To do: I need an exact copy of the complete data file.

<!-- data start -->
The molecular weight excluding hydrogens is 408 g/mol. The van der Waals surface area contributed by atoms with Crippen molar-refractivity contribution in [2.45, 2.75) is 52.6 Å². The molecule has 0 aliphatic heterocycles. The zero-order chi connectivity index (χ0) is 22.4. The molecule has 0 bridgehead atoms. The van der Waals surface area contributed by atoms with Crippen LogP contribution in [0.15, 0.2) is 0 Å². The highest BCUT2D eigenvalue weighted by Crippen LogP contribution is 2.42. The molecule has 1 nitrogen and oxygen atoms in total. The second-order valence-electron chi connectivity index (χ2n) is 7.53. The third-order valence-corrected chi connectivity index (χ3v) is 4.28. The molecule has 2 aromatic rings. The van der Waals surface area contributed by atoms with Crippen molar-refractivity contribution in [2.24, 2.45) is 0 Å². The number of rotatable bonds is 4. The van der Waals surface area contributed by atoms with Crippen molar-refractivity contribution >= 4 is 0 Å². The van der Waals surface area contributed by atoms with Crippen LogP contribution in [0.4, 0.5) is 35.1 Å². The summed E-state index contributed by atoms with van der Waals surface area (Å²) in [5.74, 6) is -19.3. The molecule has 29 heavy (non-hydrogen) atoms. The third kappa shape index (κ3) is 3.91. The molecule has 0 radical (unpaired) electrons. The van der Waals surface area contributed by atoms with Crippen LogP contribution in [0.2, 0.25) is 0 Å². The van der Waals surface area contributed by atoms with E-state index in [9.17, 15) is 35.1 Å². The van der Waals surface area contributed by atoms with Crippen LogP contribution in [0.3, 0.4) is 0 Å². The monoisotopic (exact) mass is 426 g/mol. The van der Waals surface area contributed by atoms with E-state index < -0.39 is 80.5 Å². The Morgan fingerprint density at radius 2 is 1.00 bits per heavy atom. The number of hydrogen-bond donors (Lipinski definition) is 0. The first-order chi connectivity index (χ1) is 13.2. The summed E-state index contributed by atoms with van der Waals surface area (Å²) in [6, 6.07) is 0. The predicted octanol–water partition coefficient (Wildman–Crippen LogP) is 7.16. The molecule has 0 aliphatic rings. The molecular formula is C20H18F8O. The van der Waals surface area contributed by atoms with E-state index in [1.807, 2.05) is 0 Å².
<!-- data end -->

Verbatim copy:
The molecular weight excluding hydrogens is 408 g/mol. The van der Waals surface area contributed by atoms with Crippen molar-refractivity contribution in [2.45, 2.75) is 52.6 Å². The molecule has 0 aliphatic heterocycles. The zero-order chi connectivity index (χ0) is 22.4. The molecule has 0 bridgehead atoms. The van der Waals surface area contributed by atoms with Crippen LogP contribution in [0.15, 0.2) is 0 Å². The highest BCUT2D eigenvalue weighted by Crippen LogP contribution is 2.42. The molecule has 1 nitrogen and oxygen atoms in total. The second-order valence-electron chi connectivity index (χ2n) is 7.53. The third-order valence-corrected chi connectivity index (χ3v) is 4.28. The molecule has 2 aromatic rings. The van der Waals surface area contributed by atoms with Crippen molar-refractivity contribution in [2.24, 2.45) is 0 Å². The number of rotatable bonds is 4. The van der Waals surface area contributed by atoms with Crippen molar-refractivity contribution >= 4 is 0 Å². The van der Waals surface area contributed by atoms with Crippen LogP contribution in [0.4, 0.5) is 35.1 Å². The summed E-state index contributed by atoms with van der Waals surface area (Å²) in [5.74, 6) is -19.3. The molecule has 29 heavy (non-hydrogen) atoms. The third kappa shape index (κ3) is 3.91. The molecule has 0 radical (unpaired) electrons. The van der Waals surface area contributed by atoms with Crippen LogP contribution in [0.2, 0.25) is 0 Å². The van der Waals surface area contributed by atoms with E-state index in [9.17, 15) is 35.1 Å². The van der Waals surface area contributed by atoms with Crippen LogP contribution in [0.3, 0.4) is 0 Å². The monoisotopic (exact) mass is 426 g/mol. The van der Waals surface area contributed by atoms with E-state index < -0.39 is 80.5 Å². The Morgan fingerprint density at radius 2 is 1.00 bits per heavy atom. The number of hydrogen-bond donors (Lipinski definition) is 0. The first-order chi connectivity index (χ1) is 13.2. The summed E-state index contributed by atoms with van der Waals surface area (Å²) in [6, 6.07) is 0. The predicted octanol–water partition coefficient (Wildman–Crippen LogP) is 7.16. The molecule has 0 aliphatic rings. The molecular formula is C20H18F8O. The van der Waals surface area contributed by atoms with E-state index in [1.807, 2.05) is 0 Å².